Many Egyptian women say they are facing a difficult summer season as Hijab-free zones seem to have soared in popularity, as more restaurants and high-end resorts enforce a de-facto ban on wearing headscarves.
Social media users in Egypt flocked to Facebook and Twitter over the past week to condemn the apparent decision by some venues to deny veiled women entry.
Many deemed the ban as “discriminatory” against practicing Muslim women in Egypt - a country in which 90 percent of its 80-million population are Muslim.
The ban is not completely new, it was reportedly common at resorts and restaurants frequented by foreigners, in cities such as Sharm el Sheikh and Hurghada.
Recent reports suggest that several swimming pools and restaurants at five-star resorts lining the Egyptian north coast are also restricting the entry of veiled women to their services.
‘Violation of freedom’
Several veiled women who were rejected at the door spoke to Al Arabiya News and described the act as a ‘violation of freedom.’
Reem, a 28-year-old woman who wears the Hijab, said she was turned away at the doors of two different beaches at upscale north coast resorts for being veiled, she told Al Arabiya News.
“I was with my husband when I was told I cannot come in because I’m veiled.
“The outing was quickly cut short when the security at the door told me guests complain about the appearance of veiled women,” she added. Reem said such door-selection policies are never written.
Sally Nashaat, a 26-year-old mother of two girls, said she was also not allowed to enter a beach club house at a five-star north coast resort for being veiled.
Among a group of friends, she was told: “Everyone can enter, except her.
“It feels degrading, we are in our own country and we are not happy.
“I was about to cry,” Nashaat said, “no one has the right to deprive me of entering. This never happened to me anywhere else, even in the United States.
“Some friends told me to take it off on the day, but I refused. Do I have to take it off to enjoy entry to such places?”
Nashaat said in some beaches that permitted access to veiled women, she was allowed to sit on the beach wearing the “Islamic” swim suit but not into the swimming pool.
An “Islamic” swim suit is commonly known as a full-length lycra outfit that covers the whole body except for the hands, face and feet.
“I was told I cannot enjoy swimming while being covered,” Nashaat said.
Furthermore, Reem said it was ironic that these restrictions were imposed on veiled women when Egypt was an Arab state with a majority of Muslims.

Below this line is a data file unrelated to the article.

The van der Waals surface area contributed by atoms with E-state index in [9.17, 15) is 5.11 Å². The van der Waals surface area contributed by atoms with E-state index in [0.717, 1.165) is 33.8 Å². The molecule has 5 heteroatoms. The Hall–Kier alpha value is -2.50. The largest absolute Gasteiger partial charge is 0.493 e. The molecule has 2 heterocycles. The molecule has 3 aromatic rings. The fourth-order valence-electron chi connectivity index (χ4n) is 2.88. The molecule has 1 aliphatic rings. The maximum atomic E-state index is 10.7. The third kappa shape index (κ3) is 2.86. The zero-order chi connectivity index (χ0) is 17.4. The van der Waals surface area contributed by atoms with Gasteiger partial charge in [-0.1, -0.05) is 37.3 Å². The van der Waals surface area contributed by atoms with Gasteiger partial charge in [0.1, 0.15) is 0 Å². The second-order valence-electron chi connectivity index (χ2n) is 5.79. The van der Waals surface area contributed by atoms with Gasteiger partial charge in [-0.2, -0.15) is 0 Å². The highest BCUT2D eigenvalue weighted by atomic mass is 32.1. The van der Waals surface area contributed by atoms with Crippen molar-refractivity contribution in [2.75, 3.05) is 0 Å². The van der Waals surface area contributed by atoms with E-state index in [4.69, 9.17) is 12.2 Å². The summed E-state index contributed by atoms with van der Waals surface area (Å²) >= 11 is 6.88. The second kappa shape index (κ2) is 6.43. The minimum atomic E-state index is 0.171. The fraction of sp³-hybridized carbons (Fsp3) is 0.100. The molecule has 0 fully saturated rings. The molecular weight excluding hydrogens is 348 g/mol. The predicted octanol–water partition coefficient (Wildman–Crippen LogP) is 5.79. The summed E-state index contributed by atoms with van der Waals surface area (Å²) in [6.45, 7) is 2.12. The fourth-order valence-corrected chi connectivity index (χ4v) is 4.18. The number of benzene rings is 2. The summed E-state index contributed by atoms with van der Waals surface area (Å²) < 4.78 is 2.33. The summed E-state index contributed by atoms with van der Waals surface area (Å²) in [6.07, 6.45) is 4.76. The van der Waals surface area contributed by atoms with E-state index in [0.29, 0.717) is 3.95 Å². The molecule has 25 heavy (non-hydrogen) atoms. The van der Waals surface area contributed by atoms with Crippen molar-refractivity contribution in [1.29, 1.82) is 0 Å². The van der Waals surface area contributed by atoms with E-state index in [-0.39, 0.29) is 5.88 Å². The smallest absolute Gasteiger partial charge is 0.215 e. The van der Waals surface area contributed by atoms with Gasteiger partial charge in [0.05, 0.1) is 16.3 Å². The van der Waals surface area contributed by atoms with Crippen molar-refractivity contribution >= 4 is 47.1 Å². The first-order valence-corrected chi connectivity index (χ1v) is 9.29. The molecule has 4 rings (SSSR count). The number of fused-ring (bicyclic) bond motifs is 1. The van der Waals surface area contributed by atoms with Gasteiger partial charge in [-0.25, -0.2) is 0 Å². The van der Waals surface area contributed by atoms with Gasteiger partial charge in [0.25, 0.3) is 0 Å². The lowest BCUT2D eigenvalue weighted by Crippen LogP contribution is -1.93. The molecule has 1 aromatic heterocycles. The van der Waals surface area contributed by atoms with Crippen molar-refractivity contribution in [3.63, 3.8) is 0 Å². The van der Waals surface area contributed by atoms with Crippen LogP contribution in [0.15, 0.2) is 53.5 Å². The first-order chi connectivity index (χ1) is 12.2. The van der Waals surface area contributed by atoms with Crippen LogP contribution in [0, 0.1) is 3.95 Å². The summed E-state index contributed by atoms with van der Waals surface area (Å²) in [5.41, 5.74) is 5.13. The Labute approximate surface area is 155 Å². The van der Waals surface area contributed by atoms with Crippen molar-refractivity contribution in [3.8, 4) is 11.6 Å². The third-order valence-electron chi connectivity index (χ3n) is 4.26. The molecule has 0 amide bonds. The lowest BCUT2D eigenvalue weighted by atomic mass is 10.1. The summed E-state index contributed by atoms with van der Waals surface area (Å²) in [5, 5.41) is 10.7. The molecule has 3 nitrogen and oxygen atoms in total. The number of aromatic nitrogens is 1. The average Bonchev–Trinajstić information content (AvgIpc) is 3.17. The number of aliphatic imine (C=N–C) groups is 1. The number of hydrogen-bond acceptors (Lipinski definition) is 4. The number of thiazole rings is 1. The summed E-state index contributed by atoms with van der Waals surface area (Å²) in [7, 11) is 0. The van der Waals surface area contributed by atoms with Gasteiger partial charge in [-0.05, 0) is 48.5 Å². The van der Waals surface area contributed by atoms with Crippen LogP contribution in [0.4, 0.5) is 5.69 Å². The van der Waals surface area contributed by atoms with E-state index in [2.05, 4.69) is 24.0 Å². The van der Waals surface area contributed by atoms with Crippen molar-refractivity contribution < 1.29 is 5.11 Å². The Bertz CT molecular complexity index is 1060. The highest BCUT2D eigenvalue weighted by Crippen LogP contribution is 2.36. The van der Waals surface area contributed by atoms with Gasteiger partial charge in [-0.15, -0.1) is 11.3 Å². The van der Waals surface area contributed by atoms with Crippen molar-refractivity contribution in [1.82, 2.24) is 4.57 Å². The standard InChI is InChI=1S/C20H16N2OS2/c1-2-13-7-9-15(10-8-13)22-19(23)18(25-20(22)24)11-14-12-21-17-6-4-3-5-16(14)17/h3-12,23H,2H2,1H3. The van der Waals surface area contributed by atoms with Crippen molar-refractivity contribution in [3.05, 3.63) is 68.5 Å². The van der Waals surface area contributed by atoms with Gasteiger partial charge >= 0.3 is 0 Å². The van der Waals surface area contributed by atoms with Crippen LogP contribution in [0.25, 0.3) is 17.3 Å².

“I don’t want to be stopped for being veiled. I don’t want any of us to feel ashamed. We are not doing anything wrong,” she added.
Dina Sherbini, who owns a chalet at an upscale resort in Ain Sukhna, about 200 kilometres east of Cairo, told Al Arabiya News she was threatened by staff members if she swam wearing an Islamic swim suit.
They threatened “they would throw excess chlorine in the water” and that they would “shut off fountains and Jacuzzi in the pool,” Sherbini said.
When she bought the chalet three years ago, Sherbini said, nothing in her contract mentioned that swimming while covered was unacceptable in the resort.
“It was allowed before but now they changed their mind. What can we do now? Neither myself or my daughters are now allowed to swim.”
Sherbini also recalled a recent incident where the same administration refused to sell a friend of hers a unit at the resort for being veiled.
When asked if a ban imposed by venues on Hijab-wearing women was lawful, Egypt’s tourism ministry spokeswoman Rasha Azaizi told an Egyptian talk show Sunday that the ministry had not “issued any instructions or decisions in that regard.”
She reportedly demanded citizens to file complaints to the ministry against hotels or resorts that impose such bans.
However, forbidding veiled women from enjoying some beaches or restaurants is not seen as a problem by everyone.
Those who argue against the policy say it violates the Egyptian constitution, which prohibits actions that discriminate between people or against a sect due to gender, religion or belief.
Others believe privately owned establishments are free to have their own rules.
Mervat Tallawy, the head of Egypt’s state council for women, said Egyptian law did not regulate on such issues.
Tallawy added she does not view such acts as discrimination, adding that each establishment has the right to impose its own dress code.
“An establishment that prevents hijab-wearing women is just like any other that would ban a man for not wearing a suit,” she told Al Arabiya News.
“There are resorts that provide women-only beaches. We cannot tell them why you are not allowing men to come in.”
Tallawy said some establishments are trying to “maintain their interests” and “keep up with a certain image” which “must be taken in consideration.”
“We do not want to blow the issue and hype it, let’s discuss the new planet discovered by NASA.”SHOW MORE